What has working online taught us? I’ve really enjoyed dropping in on talks given elsewhere, such as the Institute of Historical Research in London, or organised by the Royal Historical Society, without having to travel. There is certainly a place for continuing some online seminars in future, so that they are open to academics everywhere. However, I’ve also had the experience of giving papers online and found it difficult. The discussion can be good, but ends abruptly. Without the informal conversations in the pub or restaurant, you are left wondering who the audience was and what they thought. There is limited scope to form new intellectual connections. So in person seminars do have an important role. But we should also experiment with new formats.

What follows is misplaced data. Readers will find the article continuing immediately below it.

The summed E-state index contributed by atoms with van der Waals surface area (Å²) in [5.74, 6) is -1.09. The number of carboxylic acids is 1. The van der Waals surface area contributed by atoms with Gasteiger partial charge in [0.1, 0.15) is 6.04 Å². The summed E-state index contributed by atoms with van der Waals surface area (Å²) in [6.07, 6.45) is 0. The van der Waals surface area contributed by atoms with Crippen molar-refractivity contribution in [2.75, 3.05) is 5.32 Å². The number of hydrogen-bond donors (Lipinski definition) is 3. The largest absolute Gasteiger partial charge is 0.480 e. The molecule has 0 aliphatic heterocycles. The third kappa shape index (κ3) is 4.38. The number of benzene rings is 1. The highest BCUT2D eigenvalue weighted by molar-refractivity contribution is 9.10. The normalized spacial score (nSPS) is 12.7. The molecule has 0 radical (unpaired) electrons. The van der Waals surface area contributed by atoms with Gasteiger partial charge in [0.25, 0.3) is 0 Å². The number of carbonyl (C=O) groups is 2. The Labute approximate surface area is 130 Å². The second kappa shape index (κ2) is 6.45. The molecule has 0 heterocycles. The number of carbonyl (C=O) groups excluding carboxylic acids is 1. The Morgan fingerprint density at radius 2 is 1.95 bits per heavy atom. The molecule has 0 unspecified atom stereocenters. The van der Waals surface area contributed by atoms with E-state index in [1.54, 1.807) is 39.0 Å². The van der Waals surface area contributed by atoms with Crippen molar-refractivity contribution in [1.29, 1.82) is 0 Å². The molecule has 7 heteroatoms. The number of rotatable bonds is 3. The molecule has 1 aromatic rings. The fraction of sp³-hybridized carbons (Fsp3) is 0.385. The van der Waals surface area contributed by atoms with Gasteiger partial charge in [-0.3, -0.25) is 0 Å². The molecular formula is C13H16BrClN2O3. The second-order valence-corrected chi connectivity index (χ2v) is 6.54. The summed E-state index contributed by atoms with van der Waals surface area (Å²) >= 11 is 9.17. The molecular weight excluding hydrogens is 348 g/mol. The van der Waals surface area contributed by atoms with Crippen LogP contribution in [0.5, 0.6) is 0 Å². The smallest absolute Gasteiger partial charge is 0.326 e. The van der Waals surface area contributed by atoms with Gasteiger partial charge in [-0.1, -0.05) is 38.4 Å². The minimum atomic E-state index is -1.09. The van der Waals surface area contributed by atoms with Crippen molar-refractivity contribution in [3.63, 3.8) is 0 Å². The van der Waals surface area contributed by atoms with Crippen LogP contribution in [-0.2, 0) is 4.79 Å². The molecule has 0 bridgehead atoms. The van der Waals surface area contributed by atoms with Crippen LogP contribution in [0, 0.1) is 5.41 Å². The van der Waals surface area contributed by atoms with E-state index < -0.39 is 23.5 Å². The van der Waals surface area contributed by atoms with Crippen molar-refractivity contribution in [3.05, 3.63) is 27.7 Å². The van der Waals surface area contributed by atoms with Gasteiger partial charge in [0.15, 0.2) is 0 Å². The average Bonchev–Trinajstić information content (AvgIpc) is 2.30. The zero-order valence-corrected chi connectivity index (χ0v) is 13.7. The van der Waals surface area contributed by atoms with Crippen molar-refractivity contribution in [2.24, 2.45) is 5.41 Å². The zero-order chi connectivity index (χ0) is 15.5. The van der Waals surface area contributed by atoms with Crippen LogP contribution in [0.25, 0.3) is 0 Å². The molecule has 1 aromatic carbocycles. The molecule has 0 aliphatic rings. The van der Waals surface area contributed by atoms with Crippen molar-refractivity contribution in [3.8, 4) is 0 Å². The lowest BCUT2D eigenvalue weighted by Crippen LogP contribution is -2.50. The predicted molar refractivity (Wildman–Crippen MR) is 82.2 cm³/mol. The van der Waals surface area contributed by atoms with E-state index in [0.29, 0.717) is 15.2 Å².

At Exeter we have set up a blog discussion group in economic history (History of the Economy Research Blog – HERB). The idea was to create regular discussions that could involve PhD students, postdocs, and busy academics. We meet every two weeks during term-time for exactly one hour. Beforehand, one member of the group writes a blog of 1000-2000 words on a particular theme (this year’s theme is ‘work’), based around a particular document. This is pre-circulated. During the hour, we have 5-10 minutes to read the blog. An allotted discussant starts the questions, before opening the discussion to others (PhD students go first). This seems to work well. It involves a wide group of researchers who would not normally be able to attend in-person seminars (many live some distance from the University). The discussion is always lively and involves the whole group. We’ve learnt a great deal more about each other’s research. And the blog has a lasting legacy on our website, open to anyone curious about we’re up to at Exeter (https://humanities.exeter.ac.uk/history/research/economicandsocialhistory/ ). These online meetings will continue, even once other in-person seminars resume. Such online discussion groups are easy and cheap to set up. They are not reliant on institutional funding and structures. They offer a new route for interaction: more meaningful than twitter, but more open and flexible and less time-consuming than the traditional institutional research seminar.